The plant will produce a long stem, covered in roots, and stretch this out until it finds soil.
The roots will then grow into the soil, planting the baby spider plants (also called plantlets or spiderettes) at the same time.
This gives the babies a good start in life, but the adult spider plant doesn’t need its aerial roots to survive.
If you would rather, it’s okay to simply cut these off when they form.
6. Common Ivy (Hedera Helix)
Ivy is a well-known plant that uses aerial roots to cling to trees.
Its roots use glue and conformity to fix the ivy tightly to the nearest surfaces, meaning that it can climb entire trees without risk of falling.
If you remove the aerial roots of ivy, it will no longer be able to cling to vertical surfaces, and will sprawl across the floor instead. This may even kill the plant if it cannot develop new aerial roots and climb another surface.
Don’t remove the roots unless you want the plant to fall over.
7. Rubber Tree (Hevea Brasiliensis)
The Rubber Tree also produces aerial roots to give itself more support as it climbs, but it is less dependent on these roots than many others.
Most rubber trees will produce some aerial roots, but the somewhat tougher stems will support the plant until it reaches a reasonable height.
You can therefore cut off the roots using sterile tools, but be aware that if you want your plant to climb, it needs these roots.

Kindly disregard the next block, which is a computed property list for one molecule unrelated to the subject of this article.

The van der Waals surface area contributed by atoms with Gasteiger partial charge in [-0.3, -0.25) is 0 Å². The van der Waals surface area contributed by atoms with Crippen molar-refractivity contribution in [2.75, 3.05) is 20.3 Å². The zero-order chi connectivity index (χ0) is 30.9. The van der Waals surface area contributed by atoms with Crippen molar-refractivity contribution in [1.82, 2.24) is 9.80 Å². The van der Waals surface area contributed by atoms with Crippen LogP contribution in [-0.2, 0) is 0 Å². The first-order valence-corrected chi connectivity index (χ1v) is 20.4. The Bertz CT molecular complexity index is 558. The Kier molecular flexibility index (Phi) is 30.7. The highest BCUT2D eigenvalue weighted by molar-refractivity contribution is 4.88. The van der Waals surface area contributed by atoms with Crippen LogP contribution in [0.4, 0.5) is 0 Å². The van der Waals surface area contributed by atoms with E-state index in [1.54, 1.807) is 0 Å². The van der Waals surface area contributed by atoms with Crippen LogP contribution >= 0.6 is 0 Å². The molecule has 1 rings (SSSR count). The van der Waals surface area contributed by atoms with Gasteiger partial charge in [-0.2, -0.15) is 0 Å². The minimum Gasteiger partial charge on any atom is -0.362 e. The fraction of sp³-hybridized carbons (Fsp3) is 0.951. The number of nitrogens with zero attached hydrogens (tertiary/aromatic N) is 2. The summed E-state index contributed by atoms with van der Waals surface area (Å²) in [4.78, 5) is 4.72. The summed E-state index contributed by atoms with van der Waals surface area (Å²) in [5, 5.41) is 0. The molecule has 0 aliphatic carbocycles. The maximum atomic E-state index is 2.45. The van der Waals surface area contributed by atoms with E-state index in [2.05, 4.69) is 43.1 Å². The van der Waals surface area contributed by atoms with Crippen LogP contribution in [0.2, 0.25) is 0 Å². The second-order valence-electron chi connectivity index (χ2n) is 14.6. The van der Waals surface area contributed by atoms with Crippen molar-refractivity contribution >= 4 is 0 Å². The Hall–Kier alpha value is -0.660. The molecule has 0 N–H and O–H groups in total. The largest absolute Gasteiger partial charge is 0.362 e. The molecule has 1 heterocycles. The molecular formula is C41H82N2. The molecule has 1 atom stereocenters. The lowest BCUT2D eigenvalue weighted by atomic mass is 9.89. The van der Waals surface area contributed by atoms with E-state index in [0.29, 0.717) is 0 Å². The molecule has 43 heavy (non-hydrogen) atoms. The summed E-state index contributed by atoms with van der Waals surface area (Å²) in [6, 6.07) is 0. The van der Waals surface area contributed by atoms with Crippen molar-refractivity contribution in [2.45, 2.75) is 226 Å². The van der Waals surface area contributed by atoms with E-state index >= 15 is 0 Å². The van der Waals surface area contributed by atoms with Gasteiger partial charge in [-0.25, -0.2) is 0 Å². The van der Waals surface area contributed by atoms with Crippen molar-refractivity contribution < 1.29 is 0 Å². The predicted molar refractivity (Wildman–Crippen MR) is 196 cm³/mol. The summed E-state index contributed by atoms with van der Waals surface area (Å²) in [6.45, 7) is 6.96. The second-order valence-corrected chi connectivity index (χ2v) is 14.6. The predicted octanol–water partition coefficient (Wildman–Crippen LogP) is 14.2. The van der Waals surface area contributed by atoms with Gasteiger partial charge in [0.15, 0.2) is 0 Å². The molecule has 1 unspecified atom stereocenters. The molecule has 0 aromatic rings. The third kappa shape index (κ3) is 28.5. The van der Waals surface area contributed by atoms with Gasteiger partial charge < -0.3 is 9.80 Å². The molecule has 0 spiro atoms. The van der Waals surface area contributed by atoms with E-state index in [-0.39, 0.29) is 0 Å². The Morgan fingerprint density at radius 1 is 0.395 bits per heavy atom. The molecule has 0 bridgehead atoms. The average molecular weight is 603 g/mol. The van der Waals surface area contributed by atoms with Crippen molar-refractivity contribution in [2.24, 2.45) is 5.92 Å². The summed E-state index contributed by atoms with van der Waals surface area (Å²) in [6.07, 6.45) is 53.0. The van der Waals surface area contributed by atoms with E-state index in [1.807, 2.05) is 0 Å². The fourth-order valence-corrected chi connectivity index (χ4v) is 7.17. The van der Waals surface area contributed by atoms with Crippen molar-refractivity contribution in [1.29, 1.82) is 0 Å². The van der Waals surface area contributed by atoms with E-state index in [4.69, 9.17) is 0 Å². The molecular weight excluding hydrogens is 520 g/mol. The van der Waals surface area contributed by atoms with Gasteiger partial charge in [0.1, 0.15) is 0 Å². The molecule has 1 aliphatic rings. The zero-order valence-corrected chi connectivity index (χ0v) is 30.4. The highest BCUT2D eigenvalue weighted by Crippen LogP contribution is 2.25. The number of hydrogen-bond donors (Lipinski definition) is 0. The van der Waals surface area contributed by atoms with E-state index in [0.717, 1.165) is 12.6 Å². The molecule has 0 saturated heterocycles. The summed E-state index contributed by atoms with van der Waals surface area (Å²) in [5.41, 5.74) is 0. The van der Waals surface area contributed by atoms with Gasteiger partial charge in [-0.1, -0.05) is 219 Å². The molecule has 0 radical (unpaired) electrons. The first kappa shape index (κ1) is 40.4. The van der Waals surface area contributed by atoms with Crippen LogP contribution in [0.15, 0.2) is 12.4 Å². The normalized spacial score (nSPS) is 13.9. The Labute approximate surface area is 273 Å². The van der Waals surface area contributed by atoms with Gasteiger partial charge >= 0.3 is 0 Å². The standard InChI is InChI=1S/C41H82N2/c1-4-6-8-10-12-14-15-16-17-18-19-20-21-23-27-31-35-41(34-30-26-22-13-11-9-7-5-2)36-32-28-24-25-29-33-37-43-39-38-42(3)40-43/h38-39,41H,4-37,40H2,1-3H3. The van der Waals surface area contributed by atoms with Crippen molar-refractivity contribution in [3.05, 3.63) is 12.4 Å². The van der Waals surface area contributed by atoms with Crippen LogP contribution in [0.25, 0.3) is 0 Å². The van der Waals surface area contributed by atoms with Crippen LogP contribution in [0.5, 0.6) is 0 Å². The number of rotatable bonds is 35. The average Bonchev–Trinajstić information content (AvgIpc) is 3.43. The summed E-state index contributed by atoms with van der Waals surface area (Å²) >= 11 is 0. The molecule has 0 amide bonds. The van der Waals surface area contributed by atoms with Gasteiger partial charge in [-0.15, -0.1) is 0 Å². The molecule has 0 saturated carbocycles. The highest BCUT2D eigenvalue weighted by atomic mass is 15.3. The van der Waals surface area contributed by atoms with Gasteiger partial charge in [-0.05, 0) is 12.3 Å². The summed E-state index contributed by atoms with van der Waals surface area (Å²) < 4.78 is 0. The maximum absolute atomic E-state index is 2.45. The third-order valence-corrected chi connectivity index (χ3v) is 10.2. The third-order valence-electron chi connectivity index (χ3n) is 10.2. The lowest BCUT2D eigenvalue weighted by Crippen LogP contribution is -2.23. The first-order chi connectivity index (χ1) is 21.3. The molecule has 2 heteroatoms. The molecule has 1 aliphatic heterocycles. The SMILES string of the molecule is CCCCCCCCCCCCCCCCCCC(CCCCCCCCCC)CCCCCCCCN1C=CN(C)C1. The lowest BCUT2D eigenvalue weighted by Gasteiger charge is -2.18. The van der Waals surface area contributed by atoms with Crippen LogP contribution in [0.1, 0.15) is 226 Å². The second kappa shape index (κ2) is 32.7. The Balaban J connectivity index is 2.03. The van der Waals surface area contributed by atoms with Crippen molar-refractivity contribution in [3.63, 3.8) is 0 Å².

Don’t remove them if they are supporting it, or the plant will slump or fall.
8. Christmas Cactus (Schlumbergera)
You might be surprised to learn that a Christmas Cactus can develop aerial roots. These serve the same purpose of clinging to a host, and searching for nutrients and water.
However, as long as your cactus has a good root system, it should not need these aerial roots to survive.
You can ignore them, as they are usually small and thin, or trim them off if you prefer. This will not hurt the plant.
If you notice that your plant is producing a lot of aerial roots, try watering it a little more often. It might be producing these roots because it is not getting enough to drink, and is seeking moisture elsewhere.
Damper sand/soil should help to stop this from happening.
Yucca plants can also produce aerial roots, although this is rarer than for many plants. They do not really need them for support, as they already have thick stems.
These roots usually develop because the plant is trying to absorb additional moisture from the air.
Watering your Yucca plant a little more should help with this, and it is fine to use sterile shears to cut off the aerial roots if you don’t like them.
You may even be able to propagate these roots if you dip them in rooting hormone and bury them in soil.
If you don’t want to remove them, leaving them in place is also fine.
Some Anthuriums will produce aerial roots at times, as they are also natural climbers, although they can also grow happily on the ground.
If you want your Anthurium to grow tall, allow its aerial roots to attach themselves to a surface. If not, it is fine to remove them, and the plant will not be harmed.
I have a great article about Anthuriums, which finally settles the debate on whether they are indoor or outdoor plants.
Why Do Plants Grow Aerial Roots?